SPACs Fall From Favor

HFA Padded
Dr. David Kass
Published on
Updated on

mpanies in 2020 went public through mergers with SPACs. The momentum continued, and even ramped up, in the early part of 2021 with 300 SPAC-merger filings in the first quarter alone.

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However, that enthusiasm dipped sharply last month.

A factor, says Maryland Smith’s David Kass, is fear of inflation. This fear “has resulted in a rotation in 2021 from the ‘growth stocks’ that rose sharply in 2020 to ‘value stocks.’

“Higher inflation will result in higher discount rates of earnings several years into the future and therefore lower valuations for growth companies relative to value companies that have more predictable short-term profits,”says Kass, clinical professor of finance in the University of Maryland’s Robert H. Smith School of Business. “SPACs primarily focus on relatively young, rapidly growing tech companies.”

The enthusiasm in 2020 for SPACs and growth stocks, Kass says, also led to an oversupply of SPACs relative to the number of attractive private companies available to be merged with a SPAC. “As a result of near-zero interest rates, SPACs face a lot of competition from private equity firms as well as other large investment firms.”

Sponsors of SPACs “face a risk/reward profile that is very appealing, with the possibility of earning very high returns with almost no risk,” Kass adds. “By contrast, small (retail) investors face a very different risk/reward profile, with a low probability of earning a profit and very high risk of incurring losses.”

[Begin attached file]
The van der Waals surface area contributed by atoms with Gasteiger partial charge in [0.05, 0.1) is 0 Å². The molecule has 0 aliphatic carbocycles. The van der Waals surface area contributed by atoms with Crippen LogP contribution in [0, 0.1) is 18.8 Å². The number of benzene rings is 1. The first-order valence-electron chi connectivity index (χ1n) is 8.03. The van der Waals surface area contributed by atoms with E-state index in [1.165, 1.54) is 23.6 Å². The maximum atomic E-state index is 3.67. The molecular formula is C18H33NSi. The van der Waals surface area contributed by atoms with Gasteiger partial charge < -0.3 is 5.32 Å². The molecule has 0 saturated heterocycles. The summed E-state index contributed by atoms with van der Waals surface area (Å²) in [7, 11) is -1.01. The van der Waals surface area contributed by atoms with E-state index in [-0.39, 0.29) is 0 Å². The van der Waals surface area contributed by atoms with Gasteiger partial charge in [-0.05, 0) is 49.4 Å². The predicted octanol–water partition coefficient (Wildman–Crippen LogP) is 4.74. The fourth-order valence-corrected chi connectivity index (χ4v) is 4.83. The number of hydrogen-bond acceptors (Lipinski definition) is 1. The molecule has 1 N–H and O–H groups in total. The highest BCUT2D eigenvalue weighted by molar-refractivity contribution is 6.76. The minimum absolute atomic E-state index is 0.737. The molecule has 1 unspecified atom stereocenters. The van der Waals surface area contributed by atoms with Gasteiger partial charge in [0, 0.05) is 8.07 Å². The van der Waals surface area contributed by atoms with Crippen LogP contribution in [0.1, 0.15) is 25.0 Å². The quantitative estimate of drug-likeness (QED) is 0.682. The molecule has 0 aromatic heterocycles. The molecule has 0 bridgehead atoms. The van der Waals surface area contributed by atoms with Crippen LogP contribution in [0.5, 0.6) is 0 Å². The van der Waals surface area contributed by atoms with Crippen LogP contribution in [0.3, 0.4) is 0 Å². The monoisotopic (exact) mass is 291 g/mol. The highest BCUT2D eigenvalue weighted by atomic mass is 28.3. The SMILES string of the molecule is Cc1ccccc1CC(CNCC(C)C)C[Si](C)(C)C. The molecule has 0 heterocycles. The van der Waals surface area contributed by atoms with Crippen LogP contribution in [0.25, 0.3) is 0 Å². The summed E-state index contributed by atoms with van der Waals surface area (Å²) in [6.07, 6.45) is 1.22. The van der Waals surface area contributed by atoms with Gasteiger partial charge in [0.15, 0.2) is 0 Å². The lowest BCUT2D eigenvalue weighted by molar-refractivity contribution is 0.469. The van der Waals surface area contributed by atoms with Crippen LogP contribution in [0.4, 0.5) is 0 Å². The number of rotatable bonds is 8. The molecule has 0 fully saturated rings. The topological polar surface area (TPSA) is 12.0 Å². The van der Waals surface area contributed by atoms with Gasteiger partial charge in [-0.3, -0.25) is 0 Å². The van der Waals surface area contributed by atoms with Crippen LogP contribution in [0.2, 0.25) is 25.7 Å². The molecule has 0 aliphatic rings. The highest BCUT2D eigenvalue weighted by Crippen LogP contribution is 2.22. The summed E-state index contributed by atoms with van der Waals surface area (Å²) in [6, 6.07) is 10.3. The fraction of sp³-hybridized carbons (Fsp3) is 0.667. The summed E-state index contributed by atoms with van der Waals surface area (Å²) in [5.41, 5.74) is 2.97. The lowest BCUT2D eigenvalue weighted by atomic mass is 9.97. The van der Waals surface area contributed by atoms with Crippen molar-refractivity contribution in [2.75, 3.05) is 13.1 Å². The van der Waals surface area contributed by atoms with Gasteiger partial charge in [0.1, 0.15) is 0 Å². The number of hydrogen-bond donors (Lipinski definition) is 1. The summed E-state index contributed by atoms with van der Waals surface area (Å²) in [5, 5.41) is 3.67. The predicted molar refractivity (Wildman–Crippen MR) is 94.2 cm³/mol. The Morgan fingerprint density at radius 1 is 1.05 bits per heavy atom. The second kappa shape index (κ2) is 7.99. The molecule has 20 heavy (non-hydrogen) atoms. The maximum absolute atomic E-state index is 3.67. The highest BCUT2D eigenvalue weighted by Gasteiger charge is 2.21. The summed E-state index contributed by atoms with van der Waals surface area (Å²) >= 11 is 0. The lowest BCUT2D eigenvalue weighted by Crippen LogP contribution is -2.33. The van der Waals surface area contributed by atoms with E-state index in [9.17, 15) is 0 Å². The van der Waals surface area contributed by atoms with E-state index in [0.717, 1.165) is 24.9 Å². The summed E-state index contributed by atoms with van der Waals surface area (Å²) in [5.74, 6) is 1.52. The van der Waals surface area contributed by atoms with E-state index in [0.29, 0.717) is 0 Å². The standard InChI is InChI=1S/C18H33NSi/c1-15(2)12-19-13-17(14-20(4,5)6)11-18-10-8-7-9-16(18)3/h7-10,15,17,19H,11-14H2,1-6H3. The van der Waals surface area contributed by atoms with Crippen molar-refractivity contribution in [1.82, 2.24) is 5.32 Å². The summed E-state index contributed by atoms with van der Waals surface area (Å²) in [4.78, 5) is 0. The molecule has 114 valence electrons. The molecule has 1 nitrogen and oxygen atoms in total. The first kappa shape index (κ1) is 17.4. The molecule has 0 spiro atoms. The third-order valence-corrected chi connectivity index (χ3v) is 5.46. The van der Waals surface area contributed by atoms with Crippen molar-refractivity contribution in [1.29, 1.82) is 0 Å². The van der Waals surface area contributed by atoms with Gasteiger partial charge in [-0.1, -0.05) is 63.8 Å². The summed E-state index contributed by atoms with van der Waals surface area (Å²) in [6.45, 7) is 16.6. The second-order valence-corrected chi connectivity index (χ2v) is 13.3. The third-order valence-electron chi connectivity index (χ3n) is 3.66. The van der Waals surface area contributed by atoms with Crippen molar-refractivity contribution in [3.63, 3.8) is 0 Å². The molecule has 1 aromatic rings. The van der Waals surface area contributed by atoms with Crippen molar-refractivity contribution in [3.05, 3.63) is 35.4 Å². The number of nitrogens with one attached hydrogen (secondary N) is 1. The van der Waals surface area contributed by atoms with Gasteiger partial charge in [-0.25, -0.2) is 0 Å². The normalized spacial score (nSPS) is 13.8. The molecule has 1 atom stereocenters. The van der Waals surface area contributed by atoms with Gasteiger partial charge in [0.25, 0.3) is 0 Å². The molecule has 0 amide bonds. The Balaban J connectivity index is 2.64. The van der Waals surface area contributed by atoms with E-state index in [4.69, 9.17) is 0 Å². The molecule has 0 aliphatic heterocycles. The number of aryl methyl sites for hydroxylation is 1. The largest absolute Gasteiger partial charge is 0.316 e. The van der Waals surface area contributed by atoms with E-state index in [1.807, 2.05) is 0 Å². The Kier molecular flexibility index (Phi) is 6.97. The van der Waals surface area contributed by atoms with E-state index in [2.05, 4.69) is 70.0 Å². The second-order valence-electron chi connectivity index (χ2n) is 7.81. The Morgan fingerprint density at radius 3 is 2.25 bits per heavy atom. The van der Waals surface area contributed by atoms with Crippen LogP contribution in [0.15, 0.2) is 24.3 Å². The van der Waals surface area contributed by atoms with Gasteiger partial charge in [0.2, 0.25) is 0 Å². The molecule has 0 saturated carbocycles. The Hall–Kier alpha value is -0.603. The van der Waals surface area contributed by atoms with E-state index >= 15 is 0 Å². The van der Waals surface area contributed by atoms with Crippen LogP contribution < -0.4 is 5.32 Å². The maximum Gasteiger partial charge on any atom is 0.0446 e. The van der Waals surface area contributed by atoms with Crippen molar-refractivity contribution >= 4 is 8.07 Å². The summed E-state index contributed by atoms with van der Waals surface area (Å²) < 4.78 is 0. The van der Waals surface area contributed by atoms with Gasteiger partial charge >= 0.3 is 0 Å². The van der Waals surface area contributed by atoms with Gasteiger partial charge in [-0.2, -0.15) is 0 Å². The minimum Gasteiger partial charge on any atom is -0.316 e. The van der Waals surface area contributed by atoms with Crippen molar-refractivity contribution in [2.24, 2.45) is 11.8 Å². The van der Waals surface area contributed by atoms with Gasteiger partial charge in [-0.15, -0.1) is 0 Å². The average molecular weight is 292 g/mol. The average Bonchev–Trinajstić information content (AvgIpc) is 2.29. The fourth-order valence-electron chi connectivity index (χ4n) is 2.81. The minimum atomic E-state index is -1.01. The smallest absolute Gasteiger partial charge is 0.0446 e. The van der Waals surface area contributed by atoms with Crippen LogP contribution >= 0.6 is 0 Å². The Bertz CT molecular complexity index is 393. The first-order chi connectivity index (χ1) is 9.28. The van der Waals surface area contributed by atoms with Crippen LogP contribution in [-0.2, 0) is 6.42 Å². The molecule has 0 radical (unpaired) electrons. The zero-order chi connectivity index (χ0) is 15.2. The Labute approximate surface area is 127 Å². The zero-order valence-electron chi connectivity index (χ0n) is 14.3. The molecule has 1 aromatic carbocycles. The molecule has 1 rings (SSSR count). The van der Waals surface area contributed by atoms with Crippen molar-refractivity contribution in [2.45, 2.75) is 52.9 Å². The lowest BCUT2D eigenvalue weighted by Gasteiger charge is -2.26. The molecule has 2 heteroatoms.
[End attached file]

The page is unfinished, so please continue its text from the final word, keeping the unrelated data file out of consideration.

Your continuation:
“Completed mergers between January 2019 and June 2020, lost 12% of their value within six months following the merger, while Nasdaq rose about 30%,” says Kass, citing a recent analysis from The Wall Street Journal. “The 20% stake that sponsors get for free resulted in returns on investment of more than 500% as of the end of 2020.”

However, the bloom appears to be off the vine now for many, where SPACs are concerned.

“Most companies are choosing the IPO or direct listing path to go public rather than SPACs,” Kass says. “SPACs have performed very poorly in 2021 as the demand by small investors has dried up.”

Article by Dr. David Kass

HFA Padded

David I Kass Clinical Associate Professor, Department of Finance Ph.D., Harvard University Robert H. Smith School of Business 4412 Van Munching Hall University of Maryland College Park, MD 20742-1815 Phone: 301-405-9683 Email: (link sends e-mail) Dr. David Kass has published articles in corporate finance, industrial organization, and health economics. He currently teaches Advanced Financial Management and Business Finance, and is the Faculty Champion for the Accelerated Finance Fellows. Prior to joining the faculty of the Smith School in 2004, he held senior positions with the Federal Government (Federal Trade Commission, General Accounting Office, Department of Defense, and the Bureau of Economic Analysis). Dr. Kass has recently appeared on Bloomberg TV, CNBC, PBS Nightly Business Report, Maryland Public Television, Business News Network TV (Canada), Fox TV, American Public Media's Marketplace Radio, and WYPR Radio (Baltimore), and has been quoted on numerous occasions by Bloomberg News and The Wall Street Journal, where he has primarily discussed Warren Buffett and Berkshire Hathaway. He has also launched a Smith School “Warren Buffett” blog. Dr. Kass has accompanied MBA students on trips to Omaha for private meetings with Warren Buffett, and Finance Fellows to Berkshire Hathaway’s annual meetings. He is an officer of the Harvard Business School Club of Washington, DC, and is a member of the investment and budget committees of a local nonprofit organization. Dr. Kass received a Smith School “Top 15% Teaching Award” for the 2009-2010 academic year.